When Javier was little, he liked to play with fireworks, cuetes they called them (cuete is Mexican slang for cohete, or rocket). That is, Javier liked to set off cuetes until la Navidad (Christmas) when he was fifteen years old.
That year his parents went out shopping for the big dinner to be held on la Buena Noche (Christmas Eve). Javier was alone at home. He decided he wanted to set off cuetes. Normally, you set off cuetes with your friends or brothers or cousins, but Javier was alone, and he wanted to set off cuetes. Just a couple. Sometime before, a few months at least, his sister had bought a package of cuetes from China, a package that contained 40 cuetes. The good ones from China, really strong. So Javier thought, I'll just set off two of my sister's cuetes. He found the cuetes and some matches and took them outside.
He took two cuetes out of the package, and tried to put the rest in his pocket. His jeans that year were very tight, so he had really had to squeeze to get the 38 remaining cuetes in the left front pocket of his jeans. Then he held the matches in his left hand, lit them, and set off two cuetes with his right hand.
Then he tried to put away the matches in the same pocket as the cuetes. But his pants were so tight, the matches lit, and the cuetes went off. All of them. In his pocket. Boom boom boom boom boom (38 times)….
When the explosions were finished, he was really scared, more scared than in pain. The explosions had cut a hole in his jeans, about the size of his pocket.
He was still alone. There was nobody home but him. So he took off his jeans, and looked at his leg. There was a big round spot, red, but no blister, no bleeding. So he put ointment on the spot, put on a different pair of jeans, and threw away the old pair.
When his parents returned, his father asked him:
--Whats wrong, Javier?
--You look really upset.
--Oh I'm just sad. Thinking about la Navidad. Todas las Navidades. The past.
--But you look frightened.
--No, just sad.
His father sniffed the air.
--What's that smell? Cuetes?
--Oh yeah. I set off a couple of cuetes.
His father accepted the explanation, and they went on with preparations for the dinner for la Navidad.
Little by little the wound healed, and a month later his leg was back to normal.
A few months later, his sister asked him if he had seen her cuetes, the packet from China.
--No, I haven't seen them.
--Yeah, I don't know where they are.
--Well, said his sister, they were old cuetes. Probably no good any more.
And since the age of fifteen, Javier hasn't liked cuetes. His friends would ask him to set some off, but he'd say no, no I don't like them. And when he hears fireworks, his leg still hurts.
The semi-permanente teachers' protesta occupying el Zócalo, the main town square.
Note 28 Dec 2014: The above line shows what happens when you try to type in English while the Español keyboard -- and therefore, the español spell-checker -- is active on your phone.
By my count, there are nine nested squares in the Zócalo on The Night of the Radishes:
- Outermost: the sidewalk cafes, mostly connected to expensive hotels but including a few mid-priced and low-priced chains ( Subway, Italian Coffee Company, places that use English words in their Spanish brand names. In the outdoor seating of the elegant restaurants, the waiters shoo away the street vendors and beggars; in the cafés of the chain stores, the street vendors negotiate persistently with the customers.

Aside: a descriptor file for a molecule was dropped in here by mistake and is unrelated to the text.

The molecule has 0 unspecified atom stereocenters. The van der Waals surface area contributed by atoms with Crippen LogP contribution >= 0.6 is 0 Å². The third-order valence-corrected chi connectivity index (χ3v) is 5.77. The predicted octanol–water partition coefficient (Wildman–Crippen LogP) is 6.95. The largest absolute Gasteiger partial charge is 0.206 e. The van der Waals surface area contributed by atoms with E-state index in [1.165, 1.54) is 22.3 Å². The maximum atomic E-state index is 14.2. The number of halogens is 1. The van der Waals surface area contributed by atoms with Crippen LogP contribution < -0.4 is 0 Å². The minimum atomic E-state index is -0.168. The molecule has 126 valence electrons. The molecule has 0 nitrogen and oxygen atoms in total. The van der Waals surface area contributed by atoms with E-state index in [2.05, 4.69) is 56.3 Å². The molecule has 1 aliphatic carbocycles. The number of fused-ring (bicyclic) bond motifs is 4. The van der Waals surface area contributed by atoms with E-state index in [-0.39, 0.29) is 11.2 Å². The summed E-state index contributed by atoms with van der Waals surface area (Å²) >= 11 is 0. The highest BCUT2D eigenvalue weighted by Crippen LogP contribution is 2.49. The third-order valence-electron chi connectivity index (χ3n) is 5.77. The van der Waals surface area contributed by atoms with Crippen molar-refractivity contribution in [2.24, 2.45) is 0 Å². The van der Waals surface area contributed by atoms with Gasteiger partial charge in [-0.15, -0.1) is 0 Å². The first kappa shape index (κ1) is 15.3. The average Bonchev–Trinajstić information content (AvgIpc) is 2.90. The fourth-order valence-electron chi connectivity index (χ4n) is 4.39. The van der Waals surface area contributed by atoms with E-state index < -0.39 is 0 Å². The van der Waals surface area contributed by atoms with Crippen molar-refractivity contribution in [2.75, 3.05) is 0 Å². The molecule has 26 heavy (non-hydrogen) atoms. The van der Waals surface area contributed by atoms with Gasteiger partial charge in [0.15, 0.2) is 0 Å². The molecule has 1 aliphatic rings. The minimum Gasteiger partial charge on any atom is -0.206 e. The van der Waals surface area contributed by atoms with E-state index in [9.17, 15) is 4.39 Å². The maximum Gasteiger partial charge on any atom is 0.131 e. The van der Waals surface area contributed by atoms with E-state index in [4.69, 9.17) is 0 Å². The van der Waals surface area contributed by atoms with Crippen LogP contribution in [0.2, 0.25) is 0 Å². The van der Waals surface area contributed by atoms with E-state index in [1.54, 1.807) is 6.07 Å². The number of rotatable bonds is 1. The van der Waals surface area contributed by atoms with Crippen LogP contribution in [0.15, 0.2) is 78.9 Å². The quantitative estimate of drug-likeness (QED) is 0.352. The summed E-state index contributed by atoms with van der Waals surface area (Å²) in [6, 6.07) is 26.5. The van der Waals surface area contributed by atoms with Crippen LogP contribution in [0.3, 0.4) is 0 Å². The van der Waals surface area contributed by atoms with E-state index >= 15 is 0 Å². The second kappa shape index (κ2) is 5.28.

- The outer lane of the streets surrounding the Zócalo, which for the night are strictly pedestrian only. Here it is crowded, but access is open. Police are everywhere. There's a line of people (especially tall foreigners, like myself) who are trying to look over the shoulders of people who have waited in line to observe the carved radishes in the official manner.
- The first barricade: white metal, interlocking.
- The outer concourse of observation: a raised ramp. This seems to be the the intended place for the crowd to observe the carved radishes.
- The second barricade: also white metal, interlocking.
- The inner concourse of observation, at street level. In some parts of the Zócalo, access to this concourses seems strictly limited: old people? handicapped people? important people? It's hard to tell. In other places, this concourse is full of people.
- The next square is contains the reason for all the fuss: a ring of exhibition tables constructed of plywood especially for the event. On the tables are displays of giant radishes carved into figures representing various subjects: the nativity, of course, and the Virgen, but also Mexican history, Mexican mythology, pop culture, and whatever the radish happened to inspire in the artisan. Above each display is a little roof, also specially constructed of plywood. Hanging in front is an officially printed descriptive sign from the Oaxaca tourism office with the artisan's name and and a description of the theme of the display.
- Next is a ring of folding chairs, in which the artisans themselves are sitting (or maybe their family members).
- Finally, in the center, is the Zócalo itself, a raised public square, where the protesting members of the radical faction of the teachers' union are camping out, dozens of tents all over the place, the faces of the 43 disappeared normal school students hanging on banners above, the central gazebo covered with giant posters, manifestos and the looming faces of the victims of past injustices. The inner part of the Zócalo is closed to the public, so it has become a private party, guarded by the police and the tourism officials, and limited to the artisans and the striking teachers: a VIP lounge with very Mexican rules for entry.